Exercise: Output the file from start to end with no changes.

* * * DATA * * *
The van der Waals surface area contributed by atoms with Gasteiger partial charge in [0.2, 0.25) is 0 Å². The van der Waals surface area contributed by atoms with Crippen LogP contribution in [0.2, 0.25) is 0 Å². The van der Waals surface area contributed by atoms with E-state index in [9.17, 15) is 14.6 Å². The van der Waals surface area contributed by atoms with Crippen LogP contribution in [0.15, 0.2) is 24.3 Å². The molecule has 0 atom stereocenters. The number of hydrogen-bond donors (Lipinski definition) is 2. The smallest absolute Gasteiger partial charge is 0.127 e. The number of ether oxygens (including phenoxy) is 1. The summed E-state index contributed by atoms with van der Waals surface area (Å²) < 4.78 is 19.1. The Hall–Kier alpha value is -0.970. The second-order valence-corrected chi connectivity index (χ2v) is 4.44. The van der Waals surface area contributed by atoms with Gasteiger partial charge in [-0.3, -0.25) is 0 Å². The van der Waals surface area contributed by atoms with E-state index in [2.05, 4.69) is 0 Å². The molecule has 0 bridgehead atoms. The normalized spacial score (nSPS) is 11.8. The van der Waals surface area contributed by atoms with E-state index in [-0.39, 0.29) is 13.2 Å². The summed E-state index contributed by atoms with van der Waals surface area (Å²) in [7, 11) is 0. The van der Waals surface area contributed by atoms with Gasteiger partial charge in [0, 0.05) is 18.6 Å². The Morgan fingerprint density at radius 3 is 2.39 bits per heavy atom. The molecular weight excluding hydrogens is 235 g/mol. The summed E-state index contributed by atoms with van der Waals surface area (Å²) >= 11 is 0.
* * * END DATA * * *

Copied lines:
The van der Waals surface area contributed by atoms with Gasteiger partial charge in [0.2, 0.25) is 0 Å². The van der Waals surface area contributed by atoms with Crippen LogP contribution in [0.2, 0.25) is 0 Å². The van der Waals surface area contributed by atoms with E-state index in [9.17, 15) is 14.6 Å². The van der Waals surface area contributed by atoms with Crippen LogP contribution in [0.15, 0.2) is 24.3 Å². The molecule has 0 atom stereocenters. The number of hydrogen-bond donors (Lipinski definition) is 2. The smallest absolute Gasteiger partial charge is 0.127 e. The number of ether oxygens (including phenoxy) is 1. The summed E-state index contributed by atoms with van der Waals surface area (Å²) < 4.78 is 19.1. The Hall–Kier alpha value is -0.970. The second-order valence-corrected chi connectivity index (χ2v) is 4.44. The van der Waals surface area contributed by atoms with Gasteiger partial charge in [-0.3, -0.25) is 0 Å². The van der Waals surface area contributed by atoms with E-state index in [2.05, 4.69) is 0 Å². The molecule has 0 bridgehead atoms. The normalized spacial score (nSPS) is 11.8. The van der Waals surface area contributed by atoms with E-state index in [-0.39, 0.29) is 13.2 Å². The summed E-state index contributed by atoms with van der Waals surface area (Å²) in [7, 11) is 0. The van der Waals surface area contributed by atoms with Gasteiger partial charge in [0, 0.05) is 18.6 Å². The Morgan fingerprint density at radius 3 is 2.39 bits per heavy atom. The molecular weight excluding hydrogens is 235 g/mol. The summed E-state index contributed by atoms with van der Waals surface area (Å²) >= 11 is 0.